Or at least your phone, anyway. Reasonable inferences can be made with a lot of accuracy.

              If you don't want to be tracked with your phone, turn it off and remove its battery. If you want to be tracked really well, any recent Samsung phone with GPS turned on can be very highly geolocated. This isn't to do a put-down on Samsung p

              • by jpapon (1877296)
                What exactly are you doing that you're so worried about people knowing your location?

                I don't really care if people know where I am. What I care about is if they try to contact me or interfere with my movements. Simply having knowledge of my location doesn't really amount to much.

                • Re:Nope (Score:5, Insightful)

                  by History's Coming To (1059484) on Sunday July 15, 2012 @07:13AM (#40654667) Journal
                  You've clearly never been stalked by an ex.

                  The big point here isn't what can be done, but what is done. All of this technology exists, and can be very useful in, for example, locating missing people. It could also be used to track people at protests to identify ringleaders. The technology is already here, we can't close the box, the important thing is whether suitable laws are in place to prevent misuse.
                  • by jpapon (1877296)

                    The technology is already here, we can't close the box, the important thing is whether suitable laws are in place to prevent misuse.

                    I agree. I also find it amusing how so many people on /. scream "information wants to be free" when talking about recordings of music made by someone, but when it comes to THEIR information, they are all up in arms about how evil corporations are for sharing their information with other corporations.

                    • by jpapon (1877296)

                      You are my sworn enemy. Not only do I have to worry about the corporations, I have to worry about their apologists and enablers.

                      I'm not your enemy here, buddy. I'm just trying to have a discussion.

                      Freedom to share music with our friends is very different than freedom to share their personal information.

                      Is it? An artist is selling you some information (a recording of them performing), while specifically telling you that you cannot distribute it without their permission. How is that any different from you giving your personal information to a company, and telling them they cannot distribute it without your permission? I'm not arguing that companies should be able to distribute your information without your consent... I'm simply questioni

                • Re:Nope (Score:5, Interesting)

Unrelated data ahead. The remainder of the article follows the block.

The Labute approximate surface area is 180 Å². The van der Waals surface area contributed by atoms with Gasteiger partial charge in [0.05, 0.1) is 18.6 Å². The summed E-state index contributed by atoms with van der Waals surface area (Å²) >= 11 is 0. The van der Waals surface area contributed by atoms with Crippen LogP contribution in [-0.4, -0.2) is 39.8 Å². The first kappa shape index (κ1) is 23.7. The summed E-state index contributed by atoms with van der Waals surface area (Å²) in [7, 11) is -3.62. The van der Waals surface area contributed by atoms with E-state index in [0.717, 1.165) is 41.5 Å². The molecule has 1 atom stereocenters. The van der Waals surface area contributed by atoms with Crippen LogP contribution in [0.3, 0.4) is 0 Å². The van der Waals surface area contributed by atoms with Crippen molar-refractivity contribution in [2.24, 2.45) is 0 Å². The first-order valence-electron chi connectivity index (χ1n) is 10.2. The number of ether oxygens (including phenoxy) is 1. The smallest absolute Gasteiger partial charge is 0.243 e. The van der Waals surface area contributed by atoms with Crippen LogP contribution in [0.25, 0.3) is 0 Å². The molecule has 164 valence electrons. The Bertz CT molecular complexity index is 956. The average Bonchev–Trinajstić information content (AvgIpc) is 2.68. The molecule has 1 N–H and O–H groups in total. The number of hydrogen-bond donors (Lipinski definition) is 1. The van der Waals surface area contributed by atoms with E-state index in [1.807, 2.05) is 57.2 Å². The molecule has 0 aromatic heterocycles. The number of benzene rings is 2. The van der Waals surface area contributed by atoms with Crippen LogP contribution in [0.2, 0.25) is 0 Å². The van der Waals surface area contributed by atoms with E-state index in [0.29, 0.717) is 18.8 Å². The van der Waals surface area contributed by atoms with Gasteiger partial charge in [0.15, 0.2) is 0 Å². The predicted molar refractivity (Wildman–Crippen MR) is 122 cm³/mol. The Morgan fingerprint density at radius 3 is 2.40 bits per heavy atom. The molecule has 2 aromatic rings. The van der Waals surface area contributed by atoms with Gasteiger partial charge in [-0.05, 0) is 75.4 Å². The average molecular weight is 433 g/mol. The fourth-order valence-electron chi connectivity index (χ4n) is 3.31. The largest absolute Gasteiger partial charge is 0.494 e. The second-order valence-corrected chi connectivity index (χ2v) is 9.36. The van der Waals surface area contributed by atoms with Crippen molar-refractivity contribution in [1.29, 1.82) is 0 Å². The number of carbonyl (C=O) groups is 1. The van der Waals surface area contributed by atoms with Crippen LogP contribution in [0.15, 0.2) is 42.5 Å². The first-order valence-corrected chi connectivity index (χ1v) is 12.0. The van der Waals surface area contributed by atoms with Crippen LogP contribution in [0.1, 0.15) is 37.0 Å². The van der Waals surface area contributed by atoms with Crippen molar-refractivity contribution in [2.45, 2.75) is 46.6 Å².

by SternisheFan (2529412) on Sunday July 15, 2012 @08:17AM (#40654823)

                  What exactly are you doing that you're so worried about people knowing your location?

                  I don't really care if people know where I am. What I care about is if they try to contact me or interfere with my movements. Simply having knowledge of my location doesn't really amount to much.

                  Why should you be worrie about people knowing your location? Ask the kid in Long Island, NY, who, after leaving a party one night, was 'tracked' by thugs who used easily purchased 'tracking apps'. He was shot and killed on a highway miles away from that party. All those thugs had to do to track him was to enter his phone into a $30 app. Oh, you can ask that kid, but he can't answer you, because he's DEAD. Dead because he somehow pissed off some thug with an app and a gun somehow. What if one day that kid is you, will 'ease of tracking' still be a non-issue for you?

          • by cpu6502 (1960974)

            >>>Nope. The very fact that you've made the call will give a rough geolocation... and any other time the phone pings the base stations

            I know. I just SAID that: "Obviously a cellphone has to track you in order to route the calls to your location". What are you saying 'nope' to me for? Learn to read the words in front of your face.

      • Re:Nope (Score:5, Interesting)

        by drinkypoo (153816) <martin.espinoza@gmail.com> on Saturday July 14, 2012 @07:38PM (#40651989) Homepage Journal

        Honestly you really think they aren't putting tracking devices in disposable phones?

        No, I don't think they're putting tracking device in disposable phones, but using DTOA from a single sectored antenna is enough to place your location in a pretty narrow arc, and with two antennae you can be located within 30 feet or closer even in very crappy conditions. The phone plus the network is a tracking system whether there's any tracking-specific hardware in the phone.